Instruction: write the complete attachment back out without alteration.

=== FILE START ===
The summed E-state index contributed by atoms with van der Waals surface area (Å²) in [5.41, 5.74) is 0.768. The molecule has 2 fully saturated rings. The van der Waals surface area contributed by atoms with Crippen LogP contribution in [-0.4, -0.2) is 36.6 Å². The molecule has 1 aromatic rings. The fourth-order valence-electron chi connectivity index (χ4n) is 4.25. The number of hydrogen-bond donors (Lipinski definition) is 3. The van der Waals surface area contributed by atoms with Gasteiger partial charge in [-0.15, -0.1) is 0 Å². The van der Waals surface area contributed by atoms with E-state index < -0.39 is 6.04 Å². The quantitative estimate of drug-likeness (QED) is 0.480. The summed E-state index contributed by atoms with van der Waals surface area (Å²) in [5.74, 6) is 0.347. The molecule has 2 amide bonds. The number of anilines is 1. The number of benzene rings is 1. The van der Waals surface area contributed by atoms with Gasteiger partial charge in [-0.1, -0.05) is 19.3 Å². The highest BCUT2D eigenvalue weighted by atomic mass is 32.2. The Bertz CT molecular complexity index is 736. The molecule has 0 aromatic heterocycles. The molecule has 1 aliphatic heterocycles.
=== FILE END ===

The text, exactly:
The summed E-state index contributed by atoms with van der Waals surface area (Å²) in [5.41, 5.74) is 0.768. The molecule has 2 fully saturated rings. The van der Waals surface area contributed by atoms with Crippen LogP contribution in [-0.4, -0.2) is 36.6 Å². The molecule has 1 aromatic rings. The fourth-order valence-electron chi connectivity index (χ4n) is 4.25. The number of hydrogen-bond donors (Lipinski definition) is 3. The van der Waals surface area contributed by atoms with Gasteiger partial charge in [-0.15, -0.1) is 0 Å². The van der Waals surface area contributed by atoms with E-state index < -0.39 is 6.04 Å². The quantitative estimate of drug-likeness (QED) is 0.480. The summed E-state index contributed by atoms with van der Waals surface area (Å²) in [5.74, 6) is 0.347. The molecule has 2 amide bonds. The number of anilines is 1. The number of benzene rings is 1. The van der Waals surface area contributed by atoms with Gasteiger partial charge in [-0.1, -0.05) is 19.3 Å². The highest BCUT2D eigenvalue weighted by atomic mass is 32.2. The Bertz CT molecular complexity index is 736. The molecule has 0 aromatic heterocycles. The molecule has 1 aliphatic heterocycles.